I think “Bolero” works well for them. It’s not the most incredible/innovative program I’ve ever seen, but it doesn’t detract from their skating. For a pair with so much natural talent like Tarasova/Morozov, they don’t need a lot of interesting choreography, they just need to skate big and clean. They actually remind me of Boikova/Kozlovskii, but with a little less expression on the ice. I mean, imagine them skating Boikova/Kozlovskii’s SP to “My Way” – it would be exquisite! This performance was a big step up from Skate Canada; they nailed the triple toes and throw triple loop, and they got level 4s on every element except the stupid spin, which got some negative GOE. It was by far the cleanest SP I’ve seen from them this season, but Vladimir had a little fluke stumble and they still finished 3 points behind Boikova/Kozlovskii and it all came down to those darn GOEs. Tarasova/Morozov have always dominated the pairs scene because of their big, clean elements, but now it looks like Boikova/Kozlovskii are starting to beat them at their own game.
I have mixed feelings on the free skate. On one hand, I love the new transitions and seeing choreography that hasn’t been recycled from their earlier programs. But the music just doesn’t work for them. The tune is repetitive, I don’t understand the story, and it’s not memorable. Truth be told, I even preferred their free skate to “Music” by John Miles over this – it had some character, even though it wasn’t a masterpiece. I would strongly suggest they either get a new free program (which might be asking for a lot), or go back to their free skate from last year, “The Winter”. It was beautiful and unobtrusive, and they had some great performances with it. I know judges frown on bringing back old programs, but it’s better to skate an old program everyone loves than a new program that makes people scratch their heads. I do approve of the new free skate dress – it’s much better than that flapping oversize shirt thing she was wearing at Skate Canada. It’s like a sexier version of Cheng Peng’s SP dress this year. On the technical side, it wasn’t perfect but it was a big improvement from the last two competitions. They couldn’t have done a lot more, and they’ll just have to wait and see if it’s good enough to get into the Final. But what’s going on with these big Russian men in pink? First Kozlovskii, now Morozov…

Minerva Fabienne Hase/Nolan Seegert:
Hase/Seegert are one of the upcoming teams I like. I’ve said this before: I love the short program but not the free skate. They thrive in light, soft programs – I almost see Satoko Miyahara in her delicate movements. They had a pretty good showing in the SP here and it was a joy to watch. She has lovely posture and arm movements, great extension in the lifts, and hair like Sleeping Beauty. That’s why I really, really need them to get a new free skate. It simply doesn’t work for them and hides all their talent. They won this bronze medal based on sheer skill, not the program. I don’t like it when it feels like a skater won in spite of a program, rather than because of one. However, I do really like this team and I’m happy they won themselves their first Grand Prix medal!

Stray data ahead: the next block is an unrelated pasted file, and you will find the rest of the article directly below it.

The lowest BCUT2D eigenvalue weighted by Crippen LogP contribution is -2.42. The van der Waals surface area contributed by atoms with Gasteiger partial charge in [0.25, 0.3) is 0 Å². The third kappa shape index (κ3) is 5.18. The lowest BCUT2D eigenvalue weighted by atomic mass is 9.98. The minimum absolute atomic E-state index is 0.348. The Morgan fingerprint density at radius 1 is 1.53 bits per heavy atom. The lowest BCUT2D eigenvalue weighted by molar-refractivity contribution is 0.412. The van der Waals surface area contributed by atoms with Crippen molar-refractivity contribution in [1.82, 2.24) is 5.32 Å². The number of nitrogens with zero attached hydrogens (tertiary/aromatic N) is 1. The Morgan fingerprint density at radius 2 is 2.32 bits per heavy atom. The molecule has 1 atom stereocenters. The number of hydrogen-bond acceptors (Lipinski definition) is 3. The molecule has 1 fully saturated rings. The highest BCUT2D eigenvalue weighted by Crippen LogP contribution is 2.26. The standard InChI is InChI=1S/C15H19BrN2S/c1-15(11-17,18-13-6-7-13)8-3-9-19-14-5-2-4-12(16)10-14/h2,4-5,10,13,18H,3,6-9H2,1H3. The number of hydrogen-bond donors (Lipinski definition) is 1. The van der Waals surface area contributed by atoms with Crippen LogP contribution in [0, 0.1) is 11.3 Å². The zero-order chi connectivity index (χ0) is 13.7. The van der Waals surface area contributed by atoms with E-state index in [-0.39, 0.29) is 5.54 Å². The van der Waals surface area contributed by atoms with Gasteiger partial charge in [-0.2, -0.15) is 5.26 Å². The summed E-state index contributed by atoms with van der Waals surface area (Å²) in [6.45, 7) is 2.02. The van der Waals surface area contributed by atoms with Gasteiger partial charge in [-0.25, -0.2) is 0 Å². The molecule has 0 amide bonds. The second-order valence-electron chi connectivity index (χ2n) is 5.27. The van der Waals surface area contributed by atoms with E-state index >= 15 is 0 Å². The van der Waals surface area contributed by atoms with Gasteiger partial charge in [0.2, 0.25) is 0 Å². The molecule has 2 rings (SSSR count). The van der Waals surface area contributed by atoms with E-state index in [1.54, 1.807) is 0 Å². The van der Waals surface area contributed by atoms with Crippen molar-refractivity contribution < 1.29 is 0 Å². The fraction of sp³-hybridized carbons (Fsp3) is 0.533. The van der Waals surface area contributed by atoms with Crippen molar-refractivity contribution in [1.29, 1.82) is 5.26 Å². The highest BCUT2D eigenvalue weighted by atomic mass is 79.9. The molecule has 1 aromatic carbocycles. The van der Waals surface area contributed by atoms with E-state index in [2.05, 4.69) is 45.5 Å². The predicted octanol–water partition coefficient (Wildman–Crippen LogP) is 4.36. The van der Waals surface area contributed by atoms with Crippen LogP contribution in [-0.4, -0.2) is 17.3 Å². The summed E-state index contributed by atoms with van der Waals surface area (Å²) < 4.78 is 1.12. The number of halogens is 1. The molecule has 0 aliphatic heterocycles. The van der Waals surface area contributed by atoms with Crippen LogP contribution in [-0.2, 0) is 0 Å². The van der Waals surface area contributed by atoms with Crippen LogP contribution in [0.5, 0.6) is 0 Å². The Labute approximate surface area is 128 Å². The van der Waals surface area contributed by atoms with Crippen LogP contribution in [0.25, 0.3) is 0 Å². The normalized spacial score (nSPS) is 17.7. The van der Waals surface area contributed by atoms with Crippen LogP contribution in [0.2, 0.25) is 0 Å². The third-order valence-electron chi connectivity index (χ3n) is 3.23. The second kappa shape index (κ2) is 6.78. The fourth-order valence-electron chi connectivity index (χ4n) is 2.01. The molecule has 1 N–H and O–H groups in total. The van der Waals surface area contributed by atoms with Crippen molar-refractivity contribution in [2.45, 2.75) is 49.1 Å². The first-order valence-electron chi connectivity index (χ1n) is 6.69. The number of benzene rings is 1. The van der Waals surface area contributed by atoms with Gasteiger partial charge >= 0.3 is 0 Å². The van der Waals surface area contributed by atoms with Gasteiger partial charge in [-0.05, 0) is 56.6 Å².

Miriam Ziegler/Severin Kiefer:
Internationaux de France was a mixed bag for Ziegler/Kiefer – they struggled in the short program, then earned a personal best in the free skate. I think they can be proud of their SP here. If you’re doing anything with a Great Gatsby headband, you gotta be groovin’, and this time they finally got their groove going. It’s definitely the cleanest they’ve skated this program, and I was finally able to enjoy it without saying “This is going to be really good when they get the jumps.”

I still think this free skate is one of the top 5 pairs’ programs of the year. It channels that “Savchenko/Massot Olympic free skate” style (lyrical but powerful, I don’t know how else to describe it), but it feels unique to them. They have a lovely lightness to their skating that I really appreciate. Their performance here was not bad at all; I think they’re finally starting to get their mojo back and are delivering fairly solid performances. I can’t help thinking they should’ve gotten bronze here; while Hase/Seegert deserved to beat them in the SP, Ziegler/Kiefer’s FS was so much better and works with their style.

Ksenia Stolbova/Andrei Novoselov:
Okay, y’all know I love this woman, so bear with me while I fangirl a little. Ksenia Stolbova is one of the most talented and interesting female pair skaters I have ever seen. It’s been a rough road for her over the past few years, so just seeing her back is all I could ask for here. I was nervous when she paired up with Andrei because I wasn’t sure if he could keep up with her, but he is much better than I expected. First of all, they completely surprised me by debuting a new SP to “Rebirth”. At test skates, they had shown a SP to “I’ll Take Care of You” by Beth Hart, but for some reason they decided to change it. I think it’s a very smart move. The original program was sharp and sexy, but it felt like a remake of Ksenia’s iconic program to “I Put a Spell on You” that she skated with Fedor Klimov a few years ago, and I couldn’t stop comparing the two in my head. The new SP feels completely new, and I think “Rebirth” is the perfect word to describe what’s happening in their skating. They performed it pretty well for their first competition out of the gate, besides the doubled toe loop. I was very worried that their twist would be bad because both of them have had trouble with twists in the past, but they got a level 3 with only one negative GOE mark, so it’s better than I anticipated. The rest of the elements looked pretty solid, and the step sequence and throw jump were some major highlights. They just need to maximize their GOEs if they want to run with the other two Russian couples.